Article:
The World Bank’s report serves as a stark reminder of the urgent need for decisive action to avert a humanitarian catastrophe in Nigeria’s northwest and northeast regions. The federal government and the governors of the affected states must prioritise the welfare of their citizens and demonstrate strong leadership in addressing the complex challenges of food insecurity. By taking immediate and concerted action, Nigeria can mitigate the impending crisis, protect the most vulnerable, and build a more resilient and food-secure future for its people.

The Nigerian government and the governors of the affected states must allocate adequate resources and demonstrate unwavering commitment to implementing the proposed interventions. This includes mobilizing funding for emergency food assistance, agricultural development programs, and conflict resolution initiatives. Additionally, transparency, accountability, and effective governance will be essential in ensuring that resources are utilized efficiently and reach those most in need.

Furthermore, international support and collaboration will be crucial in complementing the efforts of the Nigerian government and local authorities. The international community, including donor organizations and humanitarian agencies, should stand ready to provide technical expertise, financial assistance, and capacity-building support to bolster Nigeria’s response to the impending food crisis.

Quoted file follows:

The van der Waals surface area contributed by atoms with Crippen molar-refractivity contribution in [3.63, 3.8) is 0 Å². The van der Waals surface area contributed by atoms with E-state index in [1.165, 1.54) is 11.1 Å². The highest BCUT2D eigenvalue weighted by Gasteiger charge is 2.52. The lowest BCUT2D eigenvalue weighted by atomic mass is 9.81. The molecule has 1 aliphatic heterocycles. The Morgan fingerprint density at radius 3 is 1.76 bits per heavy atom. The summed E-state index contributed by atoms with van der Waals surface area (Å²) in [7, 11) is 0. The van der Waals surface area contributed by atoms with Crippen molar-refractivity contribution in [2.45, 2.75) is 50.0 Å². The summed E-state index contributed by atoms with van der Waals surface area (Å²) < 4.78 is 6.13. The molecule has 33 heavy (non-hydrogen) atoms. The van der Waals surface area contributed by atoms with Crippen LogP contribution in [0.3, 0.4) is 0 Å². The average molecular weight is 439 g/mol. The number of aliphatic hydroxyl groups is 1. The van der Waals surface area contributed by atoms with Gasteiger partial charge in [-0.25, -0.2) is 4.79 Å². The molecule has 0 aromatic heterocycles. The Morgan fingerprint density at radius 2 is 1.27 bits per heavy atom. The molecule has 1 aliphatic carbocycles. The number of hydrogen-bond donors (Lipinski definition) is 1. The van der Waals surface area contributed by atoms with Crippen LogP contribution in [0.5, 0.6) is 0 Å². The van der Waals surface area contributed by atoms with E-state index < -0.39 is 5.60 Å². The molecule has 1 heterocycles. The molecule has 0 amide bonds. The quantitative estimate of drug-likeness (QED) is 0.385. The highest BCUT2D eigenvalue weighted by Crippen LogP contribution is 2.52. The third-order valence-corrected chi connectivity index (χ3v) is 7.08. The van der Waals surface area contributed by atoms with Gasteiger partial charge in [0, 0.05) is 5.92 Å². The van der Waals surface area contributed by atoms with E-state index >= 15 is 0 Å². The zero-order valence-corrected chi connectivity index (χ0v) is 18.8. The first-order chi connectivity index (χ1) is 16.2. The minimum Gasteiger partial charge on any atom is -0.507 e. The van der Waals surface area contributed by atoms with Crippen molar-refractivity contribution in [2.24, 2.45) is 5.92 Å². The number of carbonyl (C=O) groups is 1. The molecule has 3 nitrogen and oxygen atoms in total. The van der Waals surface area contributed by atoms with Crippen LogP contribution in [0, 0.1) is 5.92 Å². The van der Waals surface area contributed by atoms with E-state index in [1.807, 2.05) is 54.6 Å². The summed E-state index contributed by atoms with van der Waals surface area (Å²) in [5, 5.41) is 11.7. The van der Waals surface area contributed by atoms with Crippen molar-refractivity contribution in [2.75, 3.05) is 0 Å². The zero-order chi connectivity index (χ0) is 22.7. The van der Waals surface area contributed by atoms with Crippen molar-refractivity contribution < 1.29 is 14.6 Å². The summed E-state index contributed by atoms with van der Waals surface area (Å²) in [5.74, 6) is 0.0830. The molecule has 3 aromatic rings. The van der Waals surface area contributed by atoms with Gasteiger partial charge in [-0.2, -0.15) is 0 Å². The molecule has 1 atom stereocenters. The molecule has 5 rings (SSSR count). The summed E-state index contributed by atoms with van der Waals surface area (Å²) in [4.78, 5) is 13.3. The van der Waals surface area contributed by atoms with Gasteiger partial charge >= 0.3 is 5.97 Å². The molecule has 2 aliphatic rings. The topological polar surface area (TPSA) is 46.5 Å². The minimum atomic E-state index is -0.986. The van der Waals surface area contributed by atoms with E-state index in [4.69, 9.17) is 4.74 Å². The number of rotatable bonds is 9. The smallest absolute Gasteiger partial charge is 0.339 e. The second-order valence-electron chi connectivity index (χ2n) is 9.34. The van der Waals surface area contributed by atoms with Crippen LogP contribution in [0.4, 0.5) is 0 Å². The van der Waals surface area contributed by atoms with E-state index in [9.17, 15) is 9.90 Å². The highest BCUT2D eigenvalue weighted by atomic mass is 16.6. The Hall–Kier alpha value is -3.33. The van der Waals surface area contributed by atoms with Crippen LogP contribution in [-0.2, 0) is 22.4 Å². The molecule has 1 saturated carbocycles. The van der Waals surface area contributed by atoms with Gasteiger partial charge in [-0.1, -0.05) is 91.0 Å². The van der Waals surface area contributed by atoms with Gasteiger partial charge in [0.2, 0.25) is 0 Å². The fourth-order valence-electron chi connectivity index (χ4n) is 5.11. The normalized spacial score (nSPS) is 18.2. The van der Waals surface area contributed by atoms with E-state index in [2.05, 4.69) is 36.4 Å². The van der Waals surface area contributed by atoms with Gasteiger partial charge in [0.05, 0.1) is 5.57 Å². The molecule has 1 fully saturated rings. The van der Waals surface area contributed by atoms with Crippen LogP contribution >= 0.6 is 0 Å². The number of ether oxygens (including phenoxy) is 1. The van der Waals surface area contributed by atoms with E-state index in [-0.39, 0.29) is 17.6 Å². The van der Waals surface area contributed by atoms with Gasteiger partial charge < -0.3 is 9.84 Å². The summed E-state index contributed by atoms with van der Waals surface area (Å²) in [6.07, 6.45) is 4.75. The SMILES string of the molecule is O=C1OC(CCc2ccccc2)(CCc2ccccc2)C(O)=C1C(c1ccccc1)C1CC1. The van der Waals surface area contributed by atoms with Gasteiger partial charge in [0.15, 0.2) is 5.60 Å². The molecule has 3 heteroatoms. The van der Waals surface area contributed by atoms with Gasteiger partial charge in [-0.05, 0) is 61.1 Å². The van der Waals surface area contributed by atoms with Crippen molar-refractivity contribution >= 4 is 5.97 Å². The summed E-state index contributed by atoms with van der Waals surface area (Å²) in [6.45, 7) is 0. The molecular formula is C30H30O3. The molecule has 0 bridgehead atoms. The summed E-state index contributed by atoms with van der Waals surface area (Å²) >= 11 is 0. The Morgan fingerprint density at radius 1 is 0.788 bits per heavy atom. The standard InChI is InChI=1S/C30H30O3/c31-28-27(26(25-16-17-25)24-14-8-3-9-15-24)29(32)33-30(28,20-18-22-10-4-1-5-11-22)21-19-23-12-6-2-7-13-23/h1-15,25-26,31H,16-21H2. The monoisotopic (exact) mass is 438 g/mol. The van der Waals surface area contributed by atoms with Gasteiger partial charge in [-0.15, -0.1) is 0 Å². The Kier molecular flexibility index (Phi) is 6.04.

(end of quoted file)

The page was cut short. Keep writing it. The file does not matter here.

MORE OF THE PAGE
In addition to the immediate interventions, a long-term vision for sustainable development and food security in the region must be pursued. This involves addressing the underlying structural challenges, such as poverty, inequality, and environmental degradation, which perpetuate food insecurity. By investing in education, healthcare, infrastructure, and economic opportunities, Nigeria can lay the groundwork for a more prosperous and food-secure future for its citizens.

The governors of the affected states play a critical role in spearheading localized efforts to address food insecurity within their respective regions. They should work in close collaboration with relevant government agencies, community leaders, and civil society organizations to develop context-specific interventions that prioritize the needs of local communities. By engaging with and empowering local stakeholders, governors can ensure that the response to food insecurity is inclusive, responsive, and sustainable.

Moreover, the federal government needs to engage in proactive dialogue with neighbouring countries, such as Burkina Faso, Chad, and Niger, to address the regional dimensions of food insecurity. Given the interconnected nature of the challenges facing West Africa, a coordinated regional approach will be instrumental in addressing common issues and fostering stability and prosperity in the sub-region.

 The World Bank’s sobering projection of impending food insecurity in Nigeria’s Northwest and Northeast regions demands urgent and concerted action. The federal and state governments of the affected states must rise to the occasion and prioritize the welfare of their citizens by implementing decisive interventions to address the root causes of food insecurity. By fostering collaboration, mobilizing resources, and demonstrating strong leadership, Nigeria can avert a humanitarian catastrophe and pave the way for a more resilient and food-secure future for its people.


Ja’afaru PhD is a Social Development Specialist, he resides in Abuja